Defining powers is often carelessly done. Almost thirty years before Libri's first paper, George Baron published "A short Disquisition, concerning the Definition, of the word Power, in Arithmetic and Algebra" in *The Mathematical Correspondent* (1804). In this paper [1], Baron begins the discussion with the following definition:

*The powers of any number, are the successive products, arising from unity, continually multiplied, by that number*.

As an example, he writes that 1 × 5 = 5, which is the first power of 5, and 1 × 5 × 5 = 25, which is the second power of 5, etc. The first, second, etc., powers are then conveniently expressed as 5^{1}, 5^{2}, etc. In the same manner, the powers of any number *x* might be represented as *x*^{1}, *x*^{2}, etc., in which *x*^{1} = 1 × *x*, *x*^{2} = *x*^{1} × *x*, etc. After stating a few corollaries, Baron writes:

Let us, therefore, next inquire, whether the same definition, will not lead us to a clear and intelligible solution, of the mysterious paradoxes, resulting from the common definition, when applied, to what is denominated, the *nothingth* power of numbers.

Baron then addresses the rules for dividing powers (look back to the argument from the high school text), but he develops a different conclusion:

If the multiplication by *x*, be abstracted from the first power of *x*, by means of division; the power will become nothing but the unit will remain: for \(\frac{x^1}{x} = \frac{1\times x}{x} =1,\) and hence it is plain that *x*^{0} = 1, when *x* represents any number whatever. But since the number *x*, is here unlimited with regard to greatness, it follows, that, the nothingth power of an infinite number is equal to a unit.

Baron gives credit to both William Emerson (1780) [3] and Jared Mansfield (1802) [9] who wrote on the subject of "nothing." Baron takes their arguments one step further and postulates that the number *x* can be any number, great or small:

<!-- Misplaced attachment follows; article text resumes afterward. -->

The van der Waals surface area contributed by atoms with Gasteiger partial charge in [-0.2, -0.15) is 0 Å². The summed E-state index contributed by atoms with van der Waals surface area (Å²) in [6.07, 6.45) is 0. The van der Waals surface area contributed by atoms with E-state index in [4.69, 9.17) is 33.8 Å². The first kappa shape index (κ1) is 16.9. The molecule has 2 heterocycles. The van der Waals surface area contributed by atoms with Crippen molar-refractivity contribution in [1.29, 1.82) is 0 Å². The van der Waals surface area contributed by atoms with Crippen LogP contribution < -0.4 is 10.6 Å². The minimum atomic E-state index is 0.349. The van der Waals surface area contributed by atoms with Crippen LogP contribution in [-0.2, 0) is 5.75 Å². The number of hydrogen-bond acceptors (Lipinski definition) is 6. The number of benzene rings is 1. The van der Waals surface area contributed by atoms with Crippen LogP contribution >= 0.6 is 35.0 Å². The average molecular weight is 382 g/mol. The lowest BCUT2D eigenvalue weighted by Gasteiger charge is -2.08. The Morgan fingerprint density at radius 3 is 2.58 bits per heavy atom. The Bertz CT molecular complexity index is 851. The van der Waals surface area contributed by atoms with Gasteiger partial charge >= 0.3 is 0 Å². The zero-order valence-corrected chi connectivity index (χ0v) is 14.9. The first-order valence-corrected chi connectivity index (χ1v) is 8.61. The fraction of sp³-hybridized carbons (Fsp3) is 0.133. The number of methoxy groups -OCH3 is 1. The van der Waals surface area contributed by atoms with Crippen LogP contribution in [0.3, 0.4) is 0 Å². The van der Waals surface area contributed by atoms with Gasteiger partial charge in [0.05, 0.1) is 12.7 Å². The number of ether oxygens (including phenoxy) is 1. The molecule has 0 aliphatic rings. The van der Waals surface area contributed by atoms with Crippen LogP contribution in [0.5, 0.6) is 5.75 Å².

To pursue the application of our definition, to quantity in the ultimate extremity of smallness, let us suppose *x* to represent any fractional quantity; or in other words, let *x* denote any magnitude, expressed in numbers, by means of some part of its measuring unit: then by the definition *x*^{1} = 1 × *x*. Let now this multiplication by *x*, be abstracted; and for the reasons heretofore advanced, we have *x*^{0} = 1. Now since *x* here represents a fractional quantity, independent of any limitation, in respect to smallness; we may therefore suppose *x*, by means of continual diminution, or decrease, to pass from its present value, through every degree of smallness, until it become *nothing*; then it will be evident, that, during this diminution or decrease of *x*, *x*^{0} will continue equal to an invariable unit; and that *precisely at the instant*, when *x* becomes *nothing*, *x*^{0}, or 0^{0} = 1.

Baron never mentions the term *indeterminate form*, and he in fact ends his treatise with the following:

Also, since *x*^{0} = 1, whatever be the value of *x*; of consequence; in every system of logarithms, the logarithm of 1 = 0.